Illegally ordered to take a blood sample from an unconscious patient, the head nurse at the University of Utah Hospital’s burn unit was assaulted and arrested by a police detective for protecting her patient’s constitutional rights. Recorded on police body cameras, the detective clearly lost his temper before slamming the nurse against a wall and attempting to trump up false charges against her.
On July 26, a truck driver was admitted to the hospital after a suspect fleeing from police crashed head-on into the truck on the local highway. Suffering from severe burns, the truck driver arrived at the hospital in a comatose state, while the suspect did not survive the crash.
Despite the fact that the truck driver was not suspected of committing any crimes, Salt Lake City Police Detective Jeff Payne reportedly arrived at the hospital to obtain a blood sample from the victim in order to check for illicit substances. Without any legal authority to do so, Det. Payne ordered nurse Alex Wubbels to immediately draw blood from the victim as she consulted with her supervisor over the phone.
Captured on police body cam video, Payne and another officer discussed arresting Wubbels for obstruction of justice or interfering with a criminal investigation, while the nurse calmly spoke with her supervisor over the phone. As Wubbels approached the officers, she presented to them a written agreement between the hospital and police department on obtaining blood samples from patients suspected to be under the influence of illegal substances.
“This is something that you guys agreed to with this hospital,” Wubbels explained to the officers. “The three things that allow us to do that are: if you have an electronic warrant, patient consent, or patient under arrest. And neither of those things…”
While attempting to explain that the police had no legal authority to draw blood from a patient who was not under arrest, not the subject of a search warrant, and unable to give consent, Wubbels told the detective, “I have no idea why you’re blaming me. I’m just representing―”
Over the speakerphone, Wubbels’ supervisor asked the detective, “Why are you blaming the messenger?”
“She’s the one that told me ‘no,’” Payne informed him.
“Sir, you’re making a huge mistake because you’re threatening a nurse,” Wubbels’s supervisor advised the frustrated detective.
Immediately losing his temper, Payne attempted to take the cellphone out of Wubbels’ hand before telling her, “No! We’re done here. You’re under arrest!”
Tightly gripping the nurse by her arms, Payne escorted her outside before slamming her against the wall and placing her in handcuffs.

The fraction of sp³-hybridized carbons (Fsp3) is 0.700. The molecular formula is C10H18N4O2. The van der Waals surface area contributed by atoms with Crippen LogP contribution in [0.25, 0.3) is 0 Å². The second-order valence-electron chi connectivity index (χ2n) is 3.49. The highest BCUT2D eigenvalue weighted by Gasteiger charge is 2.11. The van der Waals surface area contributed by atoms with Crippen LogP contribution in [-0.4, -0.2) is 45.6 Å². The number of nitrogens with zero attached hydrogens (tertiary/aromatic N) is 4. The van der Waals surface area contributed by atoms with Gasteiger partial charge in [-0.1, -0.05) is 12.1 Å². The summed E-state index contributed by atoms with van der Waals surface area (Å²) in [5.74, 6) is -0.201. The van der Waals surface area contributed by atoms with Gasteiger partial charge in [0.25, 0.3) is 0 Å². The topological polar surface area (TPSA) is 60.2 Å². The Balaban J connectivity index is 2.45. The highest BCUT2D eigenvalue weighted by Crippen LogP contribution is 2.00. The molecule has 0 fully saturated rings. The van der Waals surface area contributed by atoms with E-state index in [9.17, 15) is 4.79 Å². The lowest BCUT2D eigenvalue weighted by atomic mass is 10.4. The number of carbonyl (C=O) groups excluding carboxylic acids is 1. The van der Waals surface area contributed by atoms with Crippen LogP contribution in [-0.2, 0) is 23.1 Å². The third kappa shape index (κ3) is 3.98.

“I’ve done nothing wrong,” Wubbels shouted in disbelief while screaming in pain. Although her co-workers attempted to defend her innocence, Payne threatened to arrest them on false charges as his fellow officers stood by witnessing their colleague blatantly violating the nurse’s civil rights.
During the video, another officer could be heard saying, “I don’t think this arrest is going to stick.”
Despite her arrest, Wubbels was not criminally charged. Working as a nurse at the hospital since 2009, Wubbels reportedly competed as an Alpine skier in the 1998 and 2002 Winter Olympics.
On Friday, Salt Lake City Mayor Jackie Biskupski released a statement apologizing to Wubbels for simply doing her job: “There is currently an Internal Affairs investigation examining the actions, and the Civilian Review Board is conducting a parallel investigation. I have reiterated to Chief Brown that I expect the highest level of professionalism and integrity from his team. I have also instructed Chief Brown to conduct a thorough review of all policies and trainings to ensure respect for all individuals, in all situations. Following the incident Salt Lake City Police Department command met with hospital administration. We immediately changed policies that may have been a factor in this encounter, and the officer’s duties have been modified.”
In a similar statement, Police Chief Mike Brown wrote, “I was alarmed by what I saw in the video with our officer and Ms. Wubbles. I am sad at the rift this has caused between law-enforcement and the nurses we work so closely with. I want to be clear, we take this very seriously. Immediate steps were taken and within 12 hours, body cam footage was reviewed and an internal affairs investigation started. We’ve looked at the actions that took place, the policies that could have prevented it, and the training that must be done. Within 24 hours of this incident, Salt Lake City Police Department took steps to ensure this will never happen again.”
“I just feel betrayed, I feel angry and I feel a lot of things,” Wubbels admitted during a recent press conference. “The only job I have is to keep my patient safe. Blood is your blood. That is your property. When a patient comes in in a critical state, that blood is extremely important. I don’t take it lightly.”
Although Payne has been suspended from the department’s blood draw program, the abusive detective remains on active duty while under internal investigation.